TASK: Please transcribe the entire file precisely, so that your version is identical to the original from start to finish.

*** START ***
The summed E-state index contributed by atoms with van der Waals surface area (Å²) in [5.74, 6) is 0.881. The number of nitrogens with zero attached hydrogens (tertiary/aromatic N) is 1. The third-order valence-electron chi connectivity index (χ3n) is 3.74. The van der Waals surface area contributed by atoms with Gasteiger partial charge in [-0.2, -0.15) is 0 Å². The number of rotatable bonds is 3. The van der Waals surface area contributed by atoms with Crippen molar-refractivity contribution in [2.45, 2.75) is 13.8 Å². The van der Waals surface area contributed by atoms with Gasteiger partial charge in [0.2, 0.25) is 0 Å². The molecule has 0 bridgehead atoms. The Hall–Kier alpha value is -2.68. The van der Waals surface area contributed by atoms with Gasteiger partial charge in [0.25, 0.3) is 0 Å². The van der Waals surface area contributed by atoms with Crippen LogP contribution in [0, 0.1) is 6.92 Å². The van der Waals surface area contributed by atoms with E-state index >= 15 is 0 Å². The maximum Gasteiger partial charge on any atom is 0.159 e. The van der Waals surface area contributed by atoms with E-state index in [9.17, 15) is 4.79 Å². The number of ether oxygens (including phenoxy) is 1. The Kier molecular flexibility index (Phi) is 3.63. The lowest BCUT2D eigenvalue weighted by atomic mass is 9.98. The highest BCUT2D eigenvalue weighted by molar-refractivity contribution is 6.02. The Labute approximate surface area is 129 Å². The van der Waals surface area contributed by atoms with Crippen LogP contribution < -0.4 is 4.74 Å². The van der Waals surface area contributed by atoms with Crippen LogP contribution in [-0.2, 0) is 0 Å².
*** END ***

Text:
The summed E-state index contributed by atoms with van der Waals surface area (Å²) in [5.74, 6) is 0.881. The number of nitrogens with zero attached hydrogens (tertiary/aromatic N) is 1. The third-order valence-electron chi connectivity index (χ3n) is 3.74. The van der Waals surface area contributed by atoms with Gasteiger partial charge in [-0.2, -0.15) is 0 Å². The number of rotatable bonds is 3. The van der Waals surface area contributed by atoms with Crippen molar-refractivity contribution in [2.45, 2.75) is 13.8 Å². The van der Waals surface area contributed by atoms with Gasteiger partial charge in [0.2, 0.25) is 0 Å². The molecule has 0 bridgehead atoms. The Hall–Kier alpha value is -2.68. The van der Waals surface area contributed by atoms with Gasteiger partial charge in [0.25, 0.3) is 0 Å². The van der Waals surface area contributed by atoms with Crippen LogP contribution in [0, 0.1) is 6.92 Å². The van der Waals surface area contributed by atoms with E-state index >= 15 is 0 Å². The maximum Gasteiger partial charge on any atom is 0.159 e. The van der Waals surface area contributed by atoms with E-state index in [9.17, 15) is 4.79 Å². The number of ether oxygens (including phenoxy) is 1. The Kier molecular flexibility index (Phi) is 3.63. The lowest BCUT2D eigenvalue weighted by atomic mass is 9.98. The highest BCUT2D eigenvalue weighted by molar-refractivity contribution is 6.02. The Labute approximate surface area is 129 Å². The van der Waals surface area contributed by atoms with Crippen LogP contribution < -0.4 is 4.74 Å². The van der Waals surface area contributed by atoms with Crippen LogP contribution in [-0.2, 0) is 0 Å².